or Chile.
Then Australia.

And last
all that ice.
I can’t afford to go to the Pole,
but I’ll settle for seeing the Ross Sea
and McMurdo Sound and the Ice Shelf rising like a castle
at the bottom of this ball
of fire and rock
spinning in all that dark space.

Tuesday, July 27, 2010

With his Silence - 7/27/2010

It is like gathering
all the salt from the sea

locked arthritic hands, aching.

His wife opens the water bottles for him.

There is no end to this,
I want to tell him.
No finish line.
This is life now. This is just what it is.
You are beating the cancer, yes,

but your kidneys are dying.
The knee won’t get better.
The pain will always be there.

If you are in pain,
say something!
Be honest with the doctors.

I have a whole list of things to say,
but he will lift
those pale blue eyes
sea water eyes,
like his daughters,
from the paper
to me

and say everything with his silence.

And I know
I will be quiet, too.

Monday, July 26, 2010

Sunday Morning - 7/25/10

I sit with my mother at the table
and talk about the business of books.
I'm mid sentence and she stops me,
holds her finger in the air.
The silence lingers,
as her eyes scan the newspaper in front of me.

"Who died?" I ask,
because what else could it be?

"Oh, it is her. Oh how sad," she says and for a moment
her face crumples.

"Oh how sad. She was only 48."

"Who?" I ask.

It was a neighbor.
I don't recognize her name
and upon seeing this, my mother,
who has lived for so long in this house
on this street,
describes the departed's location on the block.

"Next door to the Levinsons"
she tells me.

"Oh, I say, sure," but I'm lying.
I have no idea who she is,
this woman, who my mother tells me had no children
but was engaged to be married,
dead from cancer.

"It's always so sad when a neighbor's child dies."

I think of the boy down the street,
who died in high school and the line I stood on
to get into his funeral. It wrapped through the parking lot.

My father is on the couch,
the newspaper on his lap,
just having fallen asleep,
He is cold, always cold
and his fingers are locking up.
My mother opens all this water bottles now.

and I think about how long they have been here
in this house,
on this street,
my whole life.
Always here.

I think of that and how I hope it's longer still.
Just a little bit.

Friday, July 23, 2010

Voice of God - 7/23/10

On the 86th street overpass
in the part of Brooklyn the tour buses
don't go to

lay a pair of sandals,
side by side,
neatly tucked against the
chain link fence.

And next to them a wrapping from the Holy Bible
on audio cd and I thought to myself
even the voice of God couldn't save him,
when he dove and landed on the cars below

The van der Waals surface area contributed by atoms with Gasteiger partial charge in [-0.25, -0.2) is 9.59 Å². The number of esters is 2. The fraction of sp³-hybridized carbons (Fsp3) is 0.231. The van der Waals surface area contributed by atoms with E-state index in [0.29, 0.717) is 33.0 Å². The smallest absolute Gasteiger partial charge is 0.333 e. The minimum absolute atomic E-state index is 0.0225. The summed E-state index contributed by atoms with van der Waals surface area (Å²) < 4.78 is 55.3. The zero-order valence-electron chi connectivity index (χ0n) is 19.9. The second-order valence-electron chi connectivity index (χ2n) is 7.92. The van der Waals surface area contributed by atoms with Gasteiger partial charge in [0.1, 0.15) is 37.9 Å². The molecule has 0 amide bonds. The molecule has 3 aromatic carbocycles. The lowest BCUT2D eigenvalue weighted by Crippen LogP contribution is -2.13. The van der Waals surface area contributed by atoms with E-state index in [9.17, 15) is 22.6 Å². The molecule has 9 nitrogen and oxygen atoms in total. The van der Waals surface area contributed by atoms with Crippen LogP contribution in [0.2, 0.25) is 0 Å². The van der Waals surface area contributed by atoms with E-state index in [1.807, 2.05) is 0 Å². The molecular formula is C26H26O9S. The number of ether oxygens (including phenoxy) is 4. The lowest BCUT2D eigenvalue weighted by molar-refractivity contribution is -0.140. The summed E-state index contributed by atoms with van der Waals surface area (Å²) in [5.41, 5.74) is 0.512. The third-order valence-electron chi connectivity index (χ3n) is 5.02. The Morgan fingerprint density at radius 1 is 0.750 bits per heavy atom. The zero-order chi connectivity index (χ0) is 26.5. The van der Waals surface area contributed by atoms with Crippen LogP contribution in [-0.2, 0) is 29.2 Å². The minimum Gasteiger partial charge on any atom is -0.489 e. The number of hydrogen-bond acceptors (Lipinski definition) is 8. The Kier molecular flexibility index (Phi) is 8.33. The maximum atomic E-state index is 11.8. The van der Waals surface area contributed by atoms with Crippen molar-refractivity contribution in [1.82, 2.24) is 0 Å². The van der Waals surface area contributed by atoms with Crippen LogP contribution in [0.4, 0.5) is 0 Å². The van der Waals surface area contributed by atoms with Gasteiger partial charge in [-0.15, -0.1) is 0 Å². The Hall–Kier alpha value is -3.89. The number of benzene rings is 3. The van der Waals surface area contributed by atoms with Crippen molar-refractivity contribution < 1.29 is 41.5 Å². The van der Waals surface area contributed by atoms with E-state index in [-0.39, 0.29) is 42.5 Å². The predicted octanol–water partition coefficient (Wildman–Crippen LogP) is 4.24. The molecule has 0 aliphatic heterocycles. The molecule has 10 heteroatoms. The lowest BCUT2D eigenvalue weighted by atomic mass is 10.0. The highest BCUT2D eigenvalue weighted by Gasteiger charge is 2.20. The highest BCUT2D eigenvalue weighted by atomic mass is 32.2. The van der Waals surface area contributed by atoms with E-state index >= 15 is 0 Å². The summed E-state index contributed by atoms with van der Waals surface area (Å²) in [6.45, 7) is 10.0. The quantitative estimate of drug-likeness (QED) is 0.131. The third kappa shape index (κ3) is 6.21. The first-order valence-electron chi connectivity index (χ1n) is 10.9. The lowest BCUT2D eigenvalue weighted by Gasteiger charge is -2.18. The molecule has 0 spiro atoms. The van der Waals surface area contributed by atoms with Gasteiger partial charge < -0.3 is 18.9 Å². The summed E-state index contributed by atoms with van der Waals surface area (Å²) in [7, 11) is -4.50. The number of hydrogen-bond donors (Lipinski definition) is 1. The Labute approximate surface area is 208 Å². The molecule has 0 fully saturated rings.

small stones embedded, still
in the skin of his heels.

He should have taken the Book.
The weight of it might have kept him
tied to his earth
a little while longer.

The thin onion skin paper
reminding him of his own paper thin skin
down near his sex.

So simply construced
and durable
unlike the body
crashing and popping
against all that metal.

Thursday, July 22, 2010

Flight - 7/22/10

I grabbed your hand
when the plane lurched
and the lights went out.
We were just in the air
and I thought to myself,
This is when they crash.
It's on the news all the time.

Take off or landing.
Right at the beginning and the end.

We were on our way to your grandfather's funeral
and I thought of your mother,
how small she would look
in all that black
her long blonde hair
and nervous fingers

finding out at the funeral home that
we were already gone.

Wednesday, July 21, 2010

What the Neighbors Said - 7/21/10

It was an unraveling
like these sorts of things always are

a thin spool of thread
where the sweater once hung

a dead bird
it’s neck craned backwards
at a tilt most unnatural

unfeathered wings snapped
like pencils which you side step

the fall from great heights,
from nest to the shore

from roof to the pavement

from hanger to floor

from heaven to hell

the door slam
like the crash of thousand
beautifully carved marble statues hitting the sidewalk

at once.

Monday, July 19, 2010

Big Sur - 7/19/10

Am Alone, says the king,
walking down the stone path.
Am Alone.
And at first he means it, they all do.
At first.
Until the silence grows
louder than the noise he used to make
down in the dirty city bars.
It grows like the moss on the trees,
like the gray hair on his arms.
Am Alone, they say
to get better
to be well
and still and peaceful,
to quell the fury.
But they hate it, like all kings hate being king.

They have no idea,
these men
with the bright ideas,